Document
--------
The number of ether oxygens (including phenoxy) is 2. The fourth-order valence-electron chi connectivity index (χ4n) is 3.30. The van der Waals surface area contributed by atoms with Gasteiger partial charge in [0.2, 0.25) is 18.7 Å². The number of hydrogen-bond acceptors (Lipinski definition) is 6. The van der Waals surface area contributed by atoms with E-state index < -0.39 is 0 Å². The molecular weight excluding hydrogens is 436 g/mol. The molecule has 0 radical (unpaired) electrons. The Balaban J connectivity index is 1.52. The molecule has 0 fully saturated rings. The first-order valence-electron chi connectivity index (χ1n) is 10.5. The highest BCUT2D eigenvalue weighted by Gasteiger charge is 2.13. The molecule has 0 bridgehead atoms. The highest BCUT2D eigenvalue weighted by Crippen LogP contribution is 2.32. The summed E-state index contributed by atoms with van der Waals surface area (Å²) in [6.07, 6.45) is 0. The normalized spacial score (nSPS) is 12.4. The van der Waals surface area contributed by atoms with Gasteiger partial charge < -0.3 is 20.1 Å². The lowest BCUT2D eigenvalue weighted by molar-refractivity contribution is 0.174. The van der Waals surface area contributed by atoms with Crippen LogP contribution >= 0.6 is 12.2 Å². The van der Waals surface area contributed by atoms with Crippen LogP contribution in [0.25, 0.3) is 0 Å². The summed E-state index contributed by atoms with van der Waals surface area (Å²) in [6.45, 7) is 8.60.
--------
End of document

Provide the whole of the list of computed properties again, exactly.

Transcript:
The number of ether oxygens (including phenoxy) is 2. The fourth-order valence-electron chi connectivity index (χ4n) is 3.30. The van der Waals surface area contributed by atoms with Gasteiger partial charge in [0.2, 0.25) is 18.7 Å². The number of hydrogen-bond acceptors (Lipinski definition) is 6. The van der Waals surface area contributed by atoms with E-state index < -0.39 is 0 Å². The molecular weight excluding hydrogens is 436 g/mol. The molecule has 0 radical (unpaired) electrons. The Balaban J connectivity index is 1.52. The molecule has 0 fully saturated rings. The first-order valence-electron chi connectivity index (χ1n) is 10.5. The highest BCUT2D eigenvalue weighted by Gasteiger charge is 2.13. The molecule has 0 bridgehead atoms. The highest BCUT2D eigenvalue weighted by Crippen LogP contribution is 2.32. The summed E-state index contributed by atoms with van der Waals surface area (Å²) in [6.07, 6.45) is 0. The normalized spacial score (nSPS) is 12.4. The van der Waals surface area contributed by atoms with Gasteiger partial charge < -0.3 is 20.1 Å². The lowest BCUT2D eigenvalue weighted by molar-refractivity contribution is 0.174. The van der Waals surface area contributed by atoms with Crippen LogP contribution >= 0.6 is 12.2 Å². The van der Waals surface area contributed by atoms with Crippen LogP contribution in [0.25, 0.3) is 0 Å². The summed E-state index contributed by atoms with van der Waals surface area (Å²) in [6.45, 7) is 8.60.